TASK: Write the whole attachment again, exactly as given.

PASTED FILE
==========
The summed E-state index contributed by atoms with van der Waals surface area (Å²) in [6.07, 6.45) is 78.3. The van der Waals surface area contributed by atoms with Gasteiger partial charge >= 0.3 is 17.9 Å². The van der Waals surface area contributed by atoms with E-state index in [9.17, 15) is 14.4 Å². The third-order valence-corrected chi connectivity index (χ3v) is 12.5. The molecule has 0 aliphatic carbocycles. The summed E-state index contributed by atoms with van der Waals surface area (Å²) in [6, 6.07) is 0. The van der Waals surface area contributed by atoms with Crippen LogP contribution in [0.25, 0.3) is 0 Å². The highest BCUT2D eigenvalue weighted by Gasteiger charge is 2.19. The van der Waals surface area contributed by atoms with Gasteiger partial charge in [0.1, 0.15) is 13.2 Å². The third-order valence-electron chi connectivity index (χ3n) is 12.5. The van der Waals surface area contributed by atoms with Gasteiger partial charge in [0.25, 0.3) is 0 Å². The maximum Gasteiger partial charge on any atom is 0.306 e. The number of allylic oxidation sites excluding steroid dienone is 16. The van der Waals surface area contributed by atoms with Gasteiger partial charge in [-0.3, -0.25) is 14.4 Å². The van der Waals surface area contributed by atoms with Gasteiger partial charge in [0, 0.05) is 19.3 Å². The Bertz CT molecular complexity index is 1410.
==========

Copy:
The summed E-state index contributed by atoms with van der Waals surface area (Å²) in [6.07, 6.45) is 78.3. The van der Waals surface area contributed by atoms with Gasteiger partial charge >= 0.3 is 17.9 Å². The van der Waals surface area contributed by atoms with E-state index in [9.17, 15) is 14.4 Å². The third-order valence-corrected chi connectivity index (χ3v) is 12.5. The molecule has 0 aliphatic carbocycles. The summed E-state index contributed by atoms with van der Waals surface area (Å²) in [6, 6.07) is 0. The van der Waals surface area contributed by atoms with Crippen LogP contribution in [0.25, 0.3) is 0 Å². The highest BCUT2D eigenvalue weighted by Gasteiger charge is 2.19. The van der Waals surface area contributed by atoms with Gasteiger partial charge in [0.1, 0.15) is 13.2 Å². The third-order valence-electron chi connectivity index (χ3n) is 12.5. The van der Waals surface area contributed by atoms with Gasteiger partial charge in [0.25, 0.3) is 0 Å². The maximum Gasteiger partial charge on any atom is 0.306 e. The number of allylic oxidation sites excluding steroid dienone is 16. The van der Waals surface area contributed by atoms with Gasteiger partial charge in [-0.3, -0.25) is 14.4 Å². The van der Waals surface area contributed by atoms with Gasteiger partial charge in [0, 0.05) is 19.3 Å². The Bertz CT molecular complexity index is 1410.